Sun Peaks Mountain Resort Municipality (SPMRM) is continuing work on a long-term goal of creating more fire breaks between Whitecroft and the resort.
For years councillors have discussed creating a break on the mountainside. Now, with additional funding from a Union of B.C. Municipalities grant, their contracted forester is making plans to include fire breaks (also known as fuel breaks) in the update of the overall Community Wildfire Protection Plan (CWPP).
Bruce Morrow, registered professional forester, said a fuel management program was started at Sun Peaks by the regional district in 2009. The program was pushed by Sun Peaks Resort LLP (SPR) before SPMRM was incorporated and took over the responsibility.
Over the years projects have included forest fuel management through activities such as thinning brush, removing debris or trees and cutting branches at a certain height.
Morrow said in addition to new breaks and treated areas, the new CWPP will include revisiting sites which were completed years ago to maintain them.
He added it will help address issues cropping up related to increases in spruce and douglas fir beetles in the area.
“Things are evolving, we have to get more aggressive than in the past…we have to manage it because we want fires to stay on the surface (where they are easier for crews to fight).
“We’ve completed almost 200 hectares here from Whitecroft up,” he said. “Sun Peaks has been really proactive and done a really good job on maintenance projects and new areas.”
The breaks, specifically, are designed to create a place where fires would be low intensity and easier to fight. They also provide areas which are easier to access in the event of a fire.
Morrow aussaged concerns around clear cutting where guests make their first impression of the mountain.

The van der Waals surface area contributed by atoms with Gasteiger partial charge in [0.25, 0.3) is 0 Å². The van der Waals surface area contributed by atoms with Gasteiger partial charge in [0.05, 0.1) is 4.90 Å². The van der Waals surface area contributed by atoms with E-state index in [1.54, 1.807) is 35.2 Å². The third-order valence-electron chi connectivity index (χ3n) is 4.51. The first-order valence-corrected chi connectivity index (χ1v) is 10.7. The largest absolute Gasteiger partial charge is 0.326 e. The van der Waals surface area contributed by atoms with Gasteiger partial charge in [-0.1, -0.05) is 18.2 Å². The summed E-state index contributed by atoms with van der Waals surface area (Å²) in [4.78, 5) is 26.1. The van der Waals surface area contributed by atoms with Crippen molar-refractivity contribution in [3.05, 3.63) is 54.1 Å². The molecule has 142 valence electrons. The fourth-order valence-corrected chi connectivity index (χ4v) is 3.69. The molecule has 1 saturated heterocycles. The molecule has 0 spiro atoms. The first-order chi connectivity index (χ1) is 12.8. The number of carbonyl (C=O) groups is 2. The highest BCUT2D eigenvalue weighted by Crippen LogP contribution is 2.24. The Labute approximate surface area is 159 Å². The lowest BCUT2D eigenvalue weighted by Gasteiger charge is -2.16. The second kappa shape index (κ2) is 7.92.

“Some (fuel breaks) are clear cuts; that’s the most aggressive,” he said. “Or you can have a patch of clear cuts, then forest, then an opening…we have to look at aesthetics, especially around Sun Peaks…We use a combination of timber harvesting and hand treatments.”
Morrow explained the work is especially important along the road as it’s a spot where it’s likely for a fire to start and it needs to be protected as the main evacuation route. He also said any fire along the road or in Whitecroft would also likely move east and north with the wind, towards Sun Peaks.
“It’s a very valid concern.”
Fire breaks and other work undertaken by foresters is being complemented by a campaign by Sun Peaks Fire Rescue (SPFR) to get homeowners and stratas to protect their properties.
Fire Prevention Officer Dean Schiavon began working with stratas this summer by recruiting representatives and has his eyes on individual homes next. He said it’s important to understand there isn’t just one solution to minimize the impact of wildfire.
“The proposed fuel breaks have the potential to greatly enhance the efforts Sun Peaks residents are starting to undertake in turning their neighbourhoods into FireSmart recognized communities,” he said. “It takes everyone working together using different strategies, such as the FireSmart program, forest fuel mitigation and fuel breaks, which will ultimately help Sun Peaks survive a wildfire.”